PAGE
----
Thursday, May 29, 2008
From an email sent today by Stanford Dean Larry Kramer (via Above the Law):
Yesterday afternoon, the faculty voted to adopt a grade reform proposal which will change our grading system to an honors, pass, restricted credit, no credit system for all semesters/quarters. The new system includes a shared norm for the proportion of honors to be awarded in both exam and paper courses. No grading system is perfect, but the consensus is that the reform will have significant pedagogical benefits, including that it encourages greater flexibility and innovation in the classroom and in designing metrics for evaluating student work.
David Lat writes:
[T]his may be a case of "be careful for what you wish for, you might just get it." The disadvantage of what we'd call an "under-articulated" grading system, like the one used by our alma mater, is that there are fewer opportunities to distinguish yourself academically. If you're a Rhodes Scholar, this "reform" is great; a barebones grading system allows you to "lock in" your pre-law-school record (and land a Supreme Court clerkship with relative ease). But if you're not a Rhodes Scholar, think hard about whether this is actually a good thing.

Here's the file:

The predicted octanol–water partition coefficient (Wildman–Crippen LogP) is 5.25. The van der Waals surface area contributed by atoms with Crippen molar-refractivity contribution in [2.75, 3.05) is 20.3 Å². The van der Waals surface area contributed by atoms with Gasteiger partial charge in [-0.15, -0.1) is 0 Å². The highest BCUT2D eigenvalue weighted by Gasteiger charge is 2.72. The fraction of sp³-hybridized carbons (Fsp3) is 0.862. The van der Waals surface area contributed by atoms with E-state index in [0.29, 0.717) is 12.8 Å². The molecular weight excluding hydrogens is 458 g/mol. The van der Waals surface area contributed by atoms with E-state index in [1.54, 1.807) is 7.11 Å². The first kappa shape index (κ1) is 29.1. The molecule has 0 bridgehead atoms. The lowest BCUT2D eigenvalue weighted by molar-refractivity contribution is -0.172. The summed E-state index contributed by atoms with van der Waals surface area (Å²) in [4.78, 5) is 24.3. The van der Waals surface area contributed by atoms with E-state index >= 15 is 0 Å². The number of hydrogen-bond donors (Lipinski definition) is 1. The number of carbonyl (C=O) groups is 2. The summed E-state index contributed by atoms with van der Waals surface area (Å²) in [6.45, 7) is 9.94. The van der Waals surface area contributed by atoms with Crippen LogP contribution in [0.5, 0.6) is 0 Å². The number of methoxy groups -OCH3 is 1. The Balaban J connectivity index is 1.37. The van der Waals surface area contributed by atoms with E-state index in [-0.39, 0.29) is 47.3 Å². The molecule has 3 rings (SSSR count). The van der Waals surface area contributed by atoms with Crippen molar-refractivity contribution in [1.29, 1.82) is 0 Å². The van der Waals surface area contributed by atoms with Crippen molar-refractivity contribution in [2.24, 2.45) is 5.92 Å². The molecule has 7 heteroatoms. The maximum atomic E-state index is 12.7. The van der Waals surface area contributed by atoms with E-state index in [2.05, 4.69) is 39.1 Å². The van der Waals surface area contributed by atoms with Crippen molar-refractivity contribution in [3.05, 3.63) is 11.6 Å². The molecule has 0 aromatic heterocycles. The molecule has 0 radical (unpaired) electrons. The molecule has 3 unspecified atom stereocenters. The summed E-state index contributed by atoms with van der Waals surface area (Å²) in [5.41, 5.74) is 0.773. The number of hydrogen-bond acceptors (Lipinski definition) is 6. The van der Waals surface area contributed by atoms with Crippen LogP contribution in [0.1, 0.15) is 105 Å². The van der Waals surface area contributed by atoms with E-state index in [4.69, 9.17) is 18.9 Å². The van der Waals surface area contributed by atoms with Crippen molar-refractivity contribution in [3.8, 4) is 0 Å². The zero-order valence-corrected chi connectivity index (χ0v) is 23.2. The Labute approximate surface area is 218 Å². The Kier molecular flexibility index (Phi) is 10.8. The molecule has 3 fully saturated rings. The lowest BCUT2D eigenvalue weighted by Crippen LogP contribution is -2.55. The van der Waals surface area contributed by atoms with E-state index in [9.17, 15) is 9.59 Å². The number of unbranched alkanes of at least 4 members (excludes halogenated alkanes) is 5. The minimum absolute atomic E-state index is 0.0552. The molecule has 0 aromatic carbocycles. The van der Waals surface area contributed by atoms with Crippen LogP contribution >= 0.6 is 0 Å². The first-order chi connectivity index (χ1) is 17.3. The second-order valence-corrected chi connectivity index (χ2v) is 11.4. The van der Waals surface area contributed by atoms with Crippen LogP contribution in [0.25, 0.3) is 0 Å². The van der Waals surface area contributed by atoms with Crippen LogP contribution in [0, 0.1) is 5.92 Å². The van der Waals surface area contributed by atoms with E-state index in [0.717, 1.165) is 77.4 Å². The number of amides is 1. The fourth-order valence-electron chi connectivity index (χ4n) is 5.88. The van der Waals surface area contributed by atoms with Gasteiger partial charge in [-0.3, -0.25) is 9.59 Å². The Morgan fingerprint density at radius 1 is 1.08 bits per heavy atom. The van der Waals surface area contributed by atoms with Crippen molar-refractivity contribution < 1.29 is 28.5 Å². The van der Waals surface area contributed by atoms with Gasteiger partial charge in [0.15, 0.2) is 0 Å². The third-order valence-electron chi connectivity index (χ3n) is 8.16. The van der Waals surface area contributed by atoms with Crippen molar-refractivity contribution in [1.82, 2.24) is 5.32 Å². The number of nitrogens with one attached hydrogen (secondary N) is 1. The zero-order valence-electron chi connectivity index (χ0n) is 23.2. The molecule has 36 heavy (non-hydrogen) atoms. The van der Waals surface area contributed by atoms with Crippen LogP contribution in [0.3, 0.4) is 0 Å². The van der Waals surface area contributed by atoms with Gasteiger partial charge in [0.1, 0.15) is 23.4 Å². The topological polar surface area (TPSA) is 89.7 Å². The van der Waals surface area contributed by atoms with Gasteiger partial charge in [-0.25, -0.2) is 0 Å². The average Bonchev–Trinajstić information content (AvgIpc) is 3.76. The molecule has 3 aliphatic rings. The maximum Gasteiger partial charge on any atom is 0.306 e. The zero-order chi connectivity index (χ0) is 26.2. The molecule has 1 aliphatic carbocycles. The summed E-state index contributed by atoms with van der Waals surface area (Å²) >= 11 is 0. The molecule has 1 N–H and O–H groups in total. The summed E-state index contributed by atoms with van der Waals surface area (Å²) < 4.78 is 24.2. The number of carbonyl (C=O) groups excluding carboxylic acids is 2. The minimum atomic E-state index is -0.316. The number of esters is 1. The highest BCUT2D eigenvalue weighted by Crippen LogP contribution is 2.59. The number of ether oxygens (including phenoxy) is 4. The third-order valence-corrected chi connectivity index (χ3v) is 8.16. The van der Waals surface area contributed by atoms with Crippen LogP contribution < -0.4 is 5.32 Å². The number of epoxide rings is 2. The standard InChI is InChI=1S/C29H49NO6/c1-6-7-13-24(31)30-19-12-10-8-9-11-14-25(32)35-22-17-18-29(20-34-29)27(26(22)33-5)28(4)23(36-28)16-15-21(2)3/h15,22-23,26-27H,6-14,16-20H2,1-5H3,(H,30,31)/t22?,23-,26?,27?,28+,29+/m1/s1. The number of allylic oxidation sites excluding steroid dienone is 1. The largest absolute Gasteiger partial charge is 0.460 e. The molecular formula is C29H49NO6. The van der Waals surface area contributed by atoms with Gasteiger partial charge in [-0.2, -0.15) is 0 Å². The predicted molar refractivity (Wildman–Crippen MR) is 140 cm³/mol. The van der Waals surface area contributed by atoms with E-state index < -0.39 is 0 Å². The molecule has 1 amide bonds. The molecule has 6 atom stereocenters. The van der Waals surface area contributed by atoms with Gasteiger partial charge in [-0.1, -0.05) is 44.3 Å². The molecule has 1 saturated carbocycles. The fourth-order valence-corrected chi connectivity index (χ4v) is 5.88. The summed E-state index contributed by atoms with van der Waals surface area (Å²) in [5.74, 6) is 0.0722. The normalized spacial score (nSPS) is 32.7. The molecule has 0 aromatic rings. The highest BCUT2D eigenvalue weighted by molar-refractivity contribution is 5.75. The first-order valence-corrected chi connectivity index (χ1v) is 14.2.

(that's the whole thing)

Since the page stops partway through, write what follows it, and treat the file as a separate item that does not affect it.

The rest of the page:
Another possible downside: an Honors-Pass grading system may dilute the academic environment. To be sure, some people are hyper-competitive tools in law school (we were). But grades do cause people to bring their "A game" (pun intended) to exams, papers, class discussion, and academic endeavors generally. If Stanford law students can land solid law-firm jobs with P-filled transcripts -- and we have every confidence that they can, since Yalies already do -- will they bother doing any work? Especially living in northern California, which has much nicer weather than New Haven?